Death Penalty Repeal Bill Passes

The House passed the bill Wednesday night.

Lawmakers in both the state House and the Senate have voted to repeal the state's death penalty and the next step is for the legislation to go to Gov. Dannel Malloy, who said he will sign it.

The state House of Representatives voted, 86-62, late Wednesday night to repeal the death penalty.

Wednesday's discussion continued into the evening. House Republicans, the minority party in the chamber,  focused heavily on how the bill is supposed to affect only future crimes and not the 11 men currently on death row, including the two men recently sentenced to death for killing a mother and two daughters in a gruesome home invasion in Cheshire.

Joshua Komisarjevsky and Steven Hayes have been sentenced in the last two years to death row for killing Jennifer Hawke-Petit and her daughters, Hayley and Michaela.

Dr. William Petit, the only survivor of the home invasion, has opposed repealing the death penalty.

"We believe in the death penalty because we believe it is really the only true, just punishment for certain heinous and depraved murders," Petit said last week, before the Senate voted. "One thing you never hear the abolitionists talk about is the victims, almost never. The forgotten people. The people who died and can't be here to speak for themselves."

The state Senate passed the measure last week.

“I want to be careful in the tone of my remarks, out of respect for the gravity of the issue at hand and out of respect for people on both sides of the issue.  When I sign this bill, Connecticut will join 16 other states and almost every other industrialized nation in moving toward what I believe is better public policy," Malloy said in a statement.  “For decades, we have not had a workable death penalty.  Only one person’s been executed in Connecticut in the last 52 years, and he volunteered for it.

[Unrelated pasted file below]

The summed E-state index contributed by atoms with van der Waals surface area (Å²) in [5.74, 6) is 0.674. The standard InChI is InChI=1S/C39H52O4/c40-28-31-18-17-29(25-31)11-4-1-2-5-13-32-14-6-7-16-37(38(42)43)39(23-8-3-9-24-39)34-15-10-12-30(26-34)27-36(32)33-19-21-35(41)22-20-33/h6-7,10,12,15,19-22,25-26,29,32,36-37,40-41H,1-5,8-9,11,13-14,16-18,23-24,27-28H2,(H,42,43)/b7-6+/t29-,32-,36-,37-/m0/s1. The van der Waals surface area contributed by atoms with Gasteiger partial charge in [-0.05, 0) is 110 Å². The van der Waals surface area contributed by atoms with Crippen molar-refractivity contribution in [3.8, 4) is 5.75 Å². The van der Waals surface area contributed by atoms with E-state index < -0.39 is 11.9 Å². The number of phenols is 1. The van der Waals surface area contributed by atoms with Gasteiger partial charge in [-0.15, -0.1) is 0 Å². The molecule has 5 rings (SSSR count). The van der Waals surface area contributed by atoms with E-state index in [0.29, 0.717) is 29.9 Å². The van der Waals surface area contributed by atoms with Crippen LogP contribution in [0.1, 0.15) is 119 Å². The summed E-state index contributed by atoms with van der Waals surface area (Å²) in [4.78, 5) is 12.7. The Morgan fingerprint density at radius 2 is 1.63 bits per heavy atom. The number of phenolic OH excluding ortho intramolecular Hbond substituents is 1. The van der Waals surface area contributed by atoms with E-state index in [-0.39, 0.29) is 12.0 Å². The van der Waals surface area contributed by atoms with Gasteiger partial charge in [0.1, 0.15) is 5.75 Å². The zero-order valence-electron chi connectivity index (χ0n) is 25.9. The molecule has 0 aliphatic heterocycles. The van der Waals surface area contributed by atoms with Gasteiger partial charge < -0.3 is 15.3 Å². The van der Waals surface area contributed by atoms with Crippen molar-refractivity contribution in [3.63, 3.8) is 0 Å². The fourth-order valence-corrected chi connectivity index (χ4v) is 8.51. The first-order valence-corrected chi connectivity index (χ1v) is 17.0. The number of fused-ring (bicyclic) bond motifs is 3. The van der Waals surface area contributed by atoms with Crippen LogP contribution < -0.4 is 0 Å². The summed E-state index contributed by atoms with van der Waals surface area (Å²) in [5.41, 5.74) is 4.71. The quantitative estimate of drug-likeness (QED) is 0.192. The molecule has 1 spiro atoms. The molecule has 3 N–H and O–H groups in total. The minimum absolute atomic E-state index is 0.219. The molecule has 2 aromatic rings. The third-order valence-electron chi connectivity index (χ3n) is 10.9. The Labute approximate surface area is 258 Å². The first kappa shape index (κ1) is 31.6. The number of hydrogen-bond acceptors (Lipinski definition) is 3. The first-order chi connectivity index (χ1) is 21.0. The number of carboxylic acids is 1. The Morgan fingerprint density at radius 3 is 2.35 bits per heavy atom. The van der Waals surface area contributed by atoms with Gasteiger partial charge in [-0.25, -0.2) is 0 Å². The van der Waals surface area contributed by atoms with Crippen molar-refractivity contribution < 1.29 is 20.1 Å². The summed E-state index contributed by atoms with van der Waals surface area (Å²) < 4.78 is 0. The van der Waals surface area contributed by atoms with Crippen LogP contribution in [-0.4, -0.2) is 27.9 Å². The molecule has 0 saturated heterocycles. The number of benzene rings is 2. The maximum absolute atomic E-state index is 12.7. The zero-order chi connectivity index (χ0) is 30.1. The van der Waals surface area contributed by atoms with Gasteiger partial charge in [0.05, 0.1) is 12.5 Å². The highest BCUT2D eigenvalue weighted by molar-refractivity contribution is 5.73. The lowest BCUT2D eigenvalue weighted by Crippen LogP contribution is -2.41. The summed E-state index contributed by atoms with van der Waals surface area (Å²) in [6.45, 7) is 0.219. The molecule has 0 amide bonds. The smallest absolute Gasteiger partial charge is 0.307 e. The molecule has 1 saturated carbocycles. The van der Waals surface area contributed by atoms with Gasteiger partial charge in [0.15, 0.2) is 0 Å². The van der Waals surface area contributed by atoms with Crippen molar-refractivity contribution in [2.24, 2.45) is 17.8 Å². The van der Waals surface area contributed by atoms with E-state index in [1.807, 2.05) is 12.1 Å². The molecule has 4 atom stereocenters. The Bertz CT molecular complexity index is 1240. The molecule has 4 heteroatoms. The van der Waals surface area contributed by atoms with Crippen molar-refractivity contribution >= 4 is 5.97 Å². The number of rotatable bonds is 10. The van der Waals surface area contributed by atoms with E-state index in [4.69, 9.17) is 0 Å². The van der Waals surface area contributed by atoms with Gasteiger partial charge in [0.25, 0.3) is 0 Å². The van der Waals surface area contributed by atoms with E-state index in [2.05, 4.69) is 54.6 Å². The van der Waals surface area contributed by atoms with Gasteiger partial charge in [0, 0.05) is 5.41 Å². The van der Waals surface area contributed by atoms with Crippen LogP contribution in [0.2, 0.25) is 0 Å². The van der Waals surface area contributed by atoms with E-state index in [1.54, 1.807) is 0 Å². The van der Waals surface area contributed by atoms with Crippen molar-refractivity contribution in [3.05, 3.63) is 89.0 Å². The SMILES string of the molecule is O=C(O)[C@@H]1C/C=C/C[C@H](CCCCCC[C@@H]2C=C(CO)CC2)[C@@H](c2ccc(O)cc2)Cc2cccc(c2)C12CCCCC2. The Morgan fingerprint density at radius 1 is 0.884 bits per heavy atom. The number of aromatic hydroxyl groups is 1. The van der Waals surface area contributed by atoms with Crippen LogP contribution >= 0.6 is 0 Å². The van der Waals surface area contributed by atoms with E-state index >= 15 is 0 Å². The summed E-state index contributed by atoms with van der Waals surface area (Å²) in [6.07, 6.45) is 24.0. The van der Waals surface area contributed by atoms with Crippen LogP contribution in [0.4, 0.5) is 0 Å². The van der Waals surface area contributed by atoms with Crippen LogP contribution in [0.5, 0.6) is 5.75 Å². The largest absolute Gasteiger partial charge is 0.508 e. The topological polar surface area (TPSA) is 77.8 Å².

While proponents for repeal maintain those currently on death row will still face execution, GOP critics said they question whether that would be constitutional and predict the legislation will be the basis for new appeals.

On Wednesday, people who support abolishing the death penalty gathered at the State Capitol.

In 2005, the Connecticut Innocence Project began reviewing cases using new DNA technology and those investigations have led to some high-profile exonerations.

Miguel Roman was serving a 60-year-sentence for the death of his girlfriend until the Innocence Project played a role in exonerating him. Pedro Miranda is now serving a life sentence for that murder.

In 2009, Kenneth Ireland was freed after 20 years in jail for a murder and rape he did not commit.

The people who spoke on Wednesday included some who have been wrongly convicted, family members of murder victims, civil rights leaders and lawmakers.

Dawn Mancarella of Milford, whose mother Joyce Masury was murdered in 1996, urged the House to follow the Senate's lead. She said not all family members of murder victims believe the death penalty brings closure or justice.

Under the proposed legislation, convicted killers would receive life in prison without the possibility of parole instead of the death penalty. 

“Going forward, we will have a system that allows us to put these people away for life, in living conditions none of us would want to experience.  Let’s throw away the key and have them spend the rest of their natural lives in jail,” Malloy said.

Copyright AP - Associated Press
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